I watched a lot of Scorsese's documentary of Bob Dylan's Rolling Thunder Tour in 1975 last night on Netflix. Anybody who was alive in the '60s or '70s should be put in prison if you subscribe to modern moral codes. The '80s, too, actually. These were the best of times and the worst of times. . . and the worst of times. The Trump presidency Woke people. He epitomized everything wrong with America, capitalism, free enterprise, patriarchy, sexual predilections, relationships. . . you could go on and on and on. Trump fucked everybody in that metaphorical sense. He was a worthless piece of shit.
Friday, April 7, 2023
Those Who Wear the Mask
And yet, everyone who graduated college during that time got jobs in the tech industry and made a billion dollars. With a new sensibility, of course. Old Dylan was right. . . the times, they were a changing. The righteous will triumph, right or wrong.
And the money will prevail.
Dylan's violinist on that tour was Scarlet Rivera. She was, at the time, dating a band member from Kiss. She took Dylan to meet them one night backstage as they were putting on their makeup before going on.
"I stuck that one away in memory, I think," he said.
On the Rolling Thunder Tour, Dylan wore kabuki makeup. Of a sort. He sometimes wore a mask. There were not enough of the masks to go around, though.
"Everyone should have been wearing masks," he said. "People tell the truth when they are wearing a mask."
There was one of the ideas behind "Lonesomeville." The mask is a disguise, something to hide your identity, but, as in ancient rituals, it is also intended to call the gods.
Dylan is pretty bad in The Rolling Thunder Review, but you can't take your eyes off him. You can't take your eyes off Scarlet Rivera, either. She was emblematic of the beauty and the weirdness of the times.
Allen Ginsburg and Patti Smith were hanging on. The times they were a changing.
I made a little video about The Mexican Story I wrote yesterday that I didn't post on the blog. I sent it to friends, though. One of them astutely commented that I should do a series called "From the Porch." That is a phrase I used in closing the video. It is odd to see a video of oneself, of course. It is fascinating and something else, something more embarrassing. That is NOT what one thinks himself or herself to look like, sound like, but over and over, it is the case. I thought my performance in the video fascinating because I saw some of the quirky characteristic movements that my students used in imitating me. "What?!?" I'd proclaim, but I can see that it is true. I'd been told many times in the past that people remembered me because of the way I walk. The way I walk? What in the hell does that mean? But people said it often enough that it may have been true. It will be true no longer, I guess, now that I have a constant limp. It is strange, though, to view oneself from the outside and recognize the things that people say about you.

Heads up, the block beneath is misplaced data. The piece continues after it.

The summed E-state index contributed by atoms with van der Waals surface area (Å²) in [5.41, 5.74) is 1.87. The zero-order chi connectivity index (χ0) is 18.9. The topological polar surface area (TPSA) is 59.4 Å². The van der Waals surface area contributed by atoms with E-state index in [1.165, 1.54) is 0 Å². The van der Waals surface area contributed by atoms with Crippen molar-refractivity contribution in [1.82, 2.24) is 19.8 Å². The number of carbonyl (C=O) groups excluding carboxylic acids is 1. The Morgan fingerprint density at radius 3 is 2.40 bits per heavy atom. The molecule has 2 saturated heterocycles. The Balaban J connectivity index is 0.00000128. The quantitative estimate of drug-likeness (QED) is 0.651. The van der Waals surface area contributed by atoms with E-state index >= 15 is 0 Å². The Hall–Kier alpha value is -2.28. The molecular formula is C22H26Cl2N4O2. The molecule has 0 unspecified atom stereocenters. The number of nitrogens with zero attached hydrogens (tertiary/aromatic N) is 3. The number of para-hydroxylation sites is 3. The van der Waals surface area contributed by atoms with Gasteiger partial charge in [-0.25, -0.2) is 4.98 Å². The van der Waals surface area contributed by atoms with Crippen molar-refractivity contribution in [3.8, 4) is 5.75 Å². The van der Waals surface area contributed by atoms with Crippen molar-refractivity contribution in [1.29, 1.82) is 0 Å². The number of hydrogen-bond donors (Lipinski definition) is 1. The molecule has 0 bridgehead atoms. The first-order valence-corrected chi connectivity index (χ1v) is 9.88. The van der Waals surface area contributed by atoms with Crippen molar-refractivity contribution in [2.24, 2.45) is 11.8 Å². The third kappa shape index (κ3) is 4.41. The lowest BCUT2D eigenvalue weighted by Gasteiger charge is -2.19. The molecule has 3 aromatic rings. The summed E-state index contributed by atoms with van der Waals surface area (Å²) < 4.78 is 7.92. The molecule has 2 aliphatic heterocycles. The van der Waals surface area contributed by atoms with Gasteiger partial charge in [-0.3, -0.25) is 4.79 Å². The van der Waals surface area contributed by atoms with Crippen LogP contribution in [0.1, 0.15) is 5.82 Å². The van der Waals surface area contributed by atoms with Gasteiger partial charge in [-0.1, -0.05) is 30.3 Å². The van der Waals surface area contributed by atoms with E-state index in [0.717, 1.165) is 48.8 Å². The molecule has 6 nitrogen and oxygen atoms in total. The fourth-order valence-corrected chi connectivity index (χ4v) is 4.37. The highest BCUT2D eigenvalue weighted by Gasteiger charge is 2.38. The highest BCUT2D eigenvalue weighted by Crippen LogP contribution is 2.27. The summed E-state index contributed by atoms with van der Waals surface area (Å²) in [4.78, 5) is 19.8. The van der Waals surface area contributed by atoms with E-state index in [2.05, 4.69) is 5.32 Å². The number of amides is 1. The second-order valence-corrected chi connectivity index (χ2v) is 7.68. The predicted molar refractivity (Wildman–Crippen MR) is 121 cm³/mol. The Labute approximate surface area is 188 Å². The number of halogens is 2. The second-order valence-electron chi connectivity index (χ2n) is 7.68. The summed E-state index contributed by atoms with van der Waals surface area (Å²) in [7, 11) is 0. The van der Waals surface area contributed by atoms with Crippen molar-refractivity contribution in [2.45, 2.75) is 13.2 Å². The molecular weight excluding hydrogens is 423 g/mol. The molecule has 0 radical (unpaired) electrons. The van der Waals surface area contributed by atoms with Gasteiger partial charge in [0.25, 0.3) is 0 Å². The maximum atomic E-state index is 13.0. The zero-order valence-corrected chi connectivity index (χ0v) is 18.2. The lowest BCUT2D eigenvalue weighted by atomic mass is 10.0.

So I thought, yea. . . that's a good idea. I'd start a new series--"From the Porch."
Yesterday I set up my little DJI gizmo and decided to do another edition. But I had nothing to say other than I was making a video for a series called. . . . That one is going to the vault. It won't see the light of day. I need a story or a lecture to riff on before I let the camera roll. It is hard to talk to a camera. It is difficult. When I tried narrating my short 8mm film clip the other day, I was a mess. I thought I could just turn it on and talk over it. Ha! It was very, very hard.
But still charming in a way, you know?
I should have been making a documentary during the Lonesomeville years. The stories I got back then were fantastic. But hey--they were wearing a mask.
Maybe I should try recording myself in a mask and. . . no. . . no. . . I wouldn't want to do that. I might tell the truth.
Here's an observed truth. When my blog isn't about women, my hits go down. I have no woman now, no thing to tell. I guess the pleading, whining young Werther thing has a certain appeal. As do photos.
I guess all my life has been lived in relation to women. My mother tells people I was in love with Annette Funicello when I was a tiny boy and she was on the Mickey Mouse Club. Annette, that is, not my mother. My earliest memory is of crawling around between seated women's legs. I'm probably hardwired that way. As my dead ex-friend Brando used to say, if it weren't for women, we wouldn't even bathe or brush our teeth. We'd just be crawling around in the woods scrounging for nuts and berries.
I'll keep trying to make "From the Porch," but it will probably come to nothing. I don't want to end up being some video version of "Shit My Father Says."